The precipitous drop in American science students has been visible for years. In 1998 the House released a national science-policy report, "Unlocking Our Future," that fussily described "a serious incongruity between the perceived utility of a degree in science and engineering by potential students and the present and future need for those with training."Let me offer a different explanation. Students respond more profoundly to cultural imperatives than to market forces. In the United States, students are insulated from the commercial market's demand for their knowledge and skills. That market lies a long way off -- often too far to see. But they are not insulated one bit from the worldview promoted by their teachers, textbooks, and entertainment. From those sources, students pick up attitudes, motivations, and a lively sense of what life is about. School has always been as much about learning the ropes as it is about learning the rotes. We do, however, have some new ropes, and they aren't very science-friendly. Rather, they lead students who look upon the difficulties of pursuing science to ask, "Why bother?"Those of us who are scientists did not go into this field because we calculated the economic benefit (we'd need to be profoundly innumerate for the answer to that one to come up positive), nor was it because our middle school teachers gave us lots of tests. It's because we were inspired by the dream of learning more about the world around us, and we were motivated in spite of the difficulties of the subject.
Christopher Hitchens was impressed by the existence of blind cave organisms, and wrote that they argue against a linear progression in evolution. He's quite right; creationism doesn't explain why their god tossed in to salamanders and fish a collection of complex developmental mechanisms that the animals simply throw away and do not use. Evolution does -- descent from a sighted ancestor explains how blind cave animals can still possess the machinery for a lost organ.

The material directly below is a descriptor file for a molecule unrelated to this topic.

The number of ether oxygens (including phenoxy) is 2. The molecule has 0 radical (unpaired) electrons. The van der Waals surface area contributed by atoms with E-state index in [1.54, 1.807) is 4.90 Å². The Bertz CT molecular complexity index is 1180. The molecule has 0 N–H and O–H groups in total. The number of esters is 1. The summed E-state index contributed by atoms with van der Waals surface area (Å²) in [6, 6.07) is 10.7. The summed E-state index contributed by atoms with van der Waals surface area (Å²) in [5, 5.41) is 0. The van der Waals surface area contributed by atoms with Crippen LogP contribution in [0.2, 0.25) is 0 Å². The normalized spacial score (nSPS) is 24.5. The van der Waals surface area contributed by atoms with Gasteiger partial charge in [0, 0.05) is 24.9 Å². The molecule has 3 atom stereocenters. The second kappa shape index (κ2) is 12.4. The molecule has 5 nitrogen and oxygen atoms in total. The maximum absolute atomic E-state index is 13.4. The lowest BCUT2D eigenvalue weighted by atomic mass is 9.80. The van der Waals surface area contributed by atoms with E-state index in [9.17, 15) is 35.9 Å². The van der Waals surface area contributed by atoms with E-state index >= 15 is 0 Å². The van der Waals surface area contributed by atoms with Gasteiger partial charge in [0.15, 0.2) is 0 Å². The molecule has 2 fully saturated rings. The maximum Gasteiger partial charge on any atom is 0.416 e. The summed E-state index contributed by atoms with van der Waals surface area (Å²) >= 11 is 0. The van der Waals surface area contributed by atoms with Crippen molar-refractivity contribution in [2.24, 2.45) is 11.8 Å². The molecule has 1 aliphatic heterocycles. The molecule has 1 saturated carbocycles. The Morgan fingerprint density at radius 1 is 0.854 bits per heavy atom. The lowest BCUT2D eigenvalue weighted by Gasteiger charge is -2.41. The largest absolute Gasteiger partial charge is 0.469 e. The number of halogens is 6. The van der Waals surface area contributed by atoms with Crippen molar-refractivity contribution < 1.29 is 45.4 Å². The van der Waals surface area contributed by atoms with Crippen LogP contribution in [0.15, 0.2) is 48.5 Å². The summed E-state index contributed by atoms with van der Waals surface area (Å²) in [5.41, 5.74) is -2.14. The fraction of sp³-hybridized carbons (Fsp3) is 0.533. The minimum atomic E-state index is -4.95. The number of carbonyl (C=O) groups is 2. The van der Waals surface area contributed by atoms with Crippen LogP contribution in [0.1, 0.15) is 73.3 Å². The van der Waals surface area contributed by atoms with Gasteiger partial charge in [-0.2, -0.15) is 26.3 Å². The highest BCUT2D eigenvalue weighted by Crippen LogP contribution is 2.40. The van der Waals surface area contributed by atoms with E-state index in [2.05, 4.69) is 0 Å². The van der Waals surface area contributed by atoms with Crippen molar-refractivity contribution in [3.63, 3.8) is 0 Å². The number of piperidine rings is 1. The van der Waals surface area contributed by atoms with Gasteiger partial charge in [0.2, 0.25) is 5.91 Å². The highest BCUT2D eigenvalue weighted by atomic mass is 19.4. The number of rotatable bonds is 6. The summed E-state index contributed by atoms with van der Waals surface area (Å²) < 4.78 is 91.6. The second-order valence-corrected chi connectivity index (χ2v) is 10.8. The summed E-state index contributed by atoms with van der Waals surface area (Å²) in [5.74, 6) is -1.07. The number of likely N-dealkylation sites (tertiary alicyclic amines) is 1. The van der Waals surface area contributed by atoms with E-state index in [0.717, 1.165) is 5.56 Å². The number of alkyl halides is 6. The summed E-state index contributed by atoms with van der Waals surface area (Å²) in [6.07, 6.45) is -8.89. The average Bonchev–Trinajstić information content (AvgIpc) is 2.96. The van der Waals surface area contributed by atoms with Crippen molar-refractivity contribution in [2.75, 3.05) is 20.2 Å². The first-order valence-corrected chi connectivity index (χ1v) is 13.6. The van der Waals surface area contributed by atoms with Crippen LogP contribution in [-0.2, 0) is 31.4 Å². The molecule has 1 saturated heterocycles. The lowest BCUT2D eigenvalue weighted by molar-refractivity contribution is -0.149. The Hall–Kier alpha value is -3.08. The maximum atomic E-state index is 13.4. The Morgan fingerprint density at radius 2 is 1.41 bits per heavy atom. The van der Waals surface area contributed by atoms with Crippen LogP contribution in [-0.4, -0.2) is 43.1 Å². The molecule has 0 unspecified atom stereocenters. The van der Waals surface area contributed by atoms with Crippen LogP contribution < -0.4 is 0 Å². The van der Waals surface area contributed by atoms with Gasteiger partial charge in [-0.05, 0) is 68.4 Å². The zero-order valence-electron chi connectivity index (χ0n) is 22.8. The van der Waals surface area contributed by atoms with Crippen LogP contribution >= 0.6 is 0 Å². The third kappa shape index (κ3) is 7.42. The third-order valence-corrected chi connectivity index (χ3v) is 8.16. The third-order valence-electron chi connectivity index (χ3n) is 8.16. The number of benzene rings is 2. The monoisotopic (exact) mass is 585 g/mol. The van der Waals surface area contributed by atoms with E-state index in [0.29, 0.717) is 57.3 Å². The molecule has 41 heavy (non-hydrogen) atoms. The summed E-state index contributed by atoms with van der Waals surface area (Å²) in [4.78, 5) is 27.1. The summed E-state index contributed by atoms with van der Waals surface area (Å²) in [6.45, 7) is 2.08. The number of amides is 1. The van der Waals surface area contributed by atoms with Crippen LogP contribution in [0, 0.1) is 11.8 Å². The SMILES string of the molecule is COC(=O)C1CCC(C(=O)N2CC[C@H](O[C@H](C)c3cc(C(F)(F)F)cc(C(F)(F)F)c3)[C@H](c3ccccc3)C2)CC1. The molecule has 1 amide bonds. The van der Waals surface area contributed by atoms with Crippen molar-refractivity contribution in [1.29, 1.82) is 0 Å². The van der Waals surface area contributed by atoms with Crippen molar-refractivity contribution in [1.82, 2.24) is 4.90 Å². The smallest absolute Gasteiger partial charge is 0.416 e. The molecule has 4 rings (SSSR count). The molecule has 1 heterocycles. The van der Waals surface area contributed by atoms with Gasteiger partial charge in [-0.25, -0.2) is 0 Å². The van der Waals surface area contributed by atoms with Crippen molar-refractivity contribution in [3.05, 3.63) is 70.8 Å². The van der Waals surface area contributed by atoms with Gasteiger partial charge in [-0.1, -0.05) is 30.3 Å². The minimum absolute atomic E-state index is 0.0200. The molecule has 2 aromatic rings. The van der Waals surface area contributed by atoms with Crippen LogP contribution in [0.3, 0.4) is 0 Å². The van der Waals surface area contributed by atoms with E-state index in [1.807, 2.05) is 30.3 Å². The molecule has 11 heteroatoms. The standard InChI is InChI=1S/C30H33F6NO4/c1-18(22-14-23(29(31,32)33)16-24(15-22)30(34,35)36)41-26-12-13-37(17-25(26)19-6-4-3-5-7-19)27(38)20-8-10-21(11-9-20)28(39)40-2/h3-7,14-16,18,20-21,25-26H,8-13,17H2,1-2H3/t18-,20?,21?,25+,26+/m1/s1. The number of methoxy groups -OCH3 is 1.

Do you think the Discovery Institute would let this challenge pass by? Of course not. They put their top man on the job, so Casey Luskin wrote a rebuttal. After a long weekend and before a busy day of work, it always makes me happy to find a new Luskin screed -- they're so dang easy to shred. Here's his devastating critique:
Hitchens, Dawkins and Carroll can have all the evidence they want that the neo-Darwinian mechanism can mess things up, turn genes off, and cause "loss-of-function." No one on any side of this debate doubts that random mutations are quite good at destroying complex features. Us folks on the ID side suspect that random mutation and natural selection aren't good at doing very much more than that. And the constant citations by Darwinists of "loss of function" examples as alleged refutations of ID only strengthens our argument.
There are days when it is agony to read the news, because people are so goddamned stupid. Petty and stupid. Hateful and stupid. Just plain stupid. And nothing makes them stupider than religion.
Here's a story that will destroy your hopes for a reasonable humanity.
Webster Cook says he smuggled a Eucharist, a small bread wafer that to Catholics symbolic of the Body of Christ after a priest blesses it, out of mass, didn't eat it as he was supposed to do, but instead walked with it.
This isn't the stupid part yet. He walked off with a cracker that was put in his mouth, and people in the church fought with him to get it back. It is just a cracker!
Catholics worldwide became furious.
Would you believe this isn't hyperbole? People around the world are actually extremely angry about this — Webster Cook has been sent death threats over his cracker. Those are just kooks, you might say, but here is the considered, measured response of the local diocese:
Here's the most depressing thing I've seen all week (and I'm grading genetics exams): it's the result of a national survey of high school biology teachers.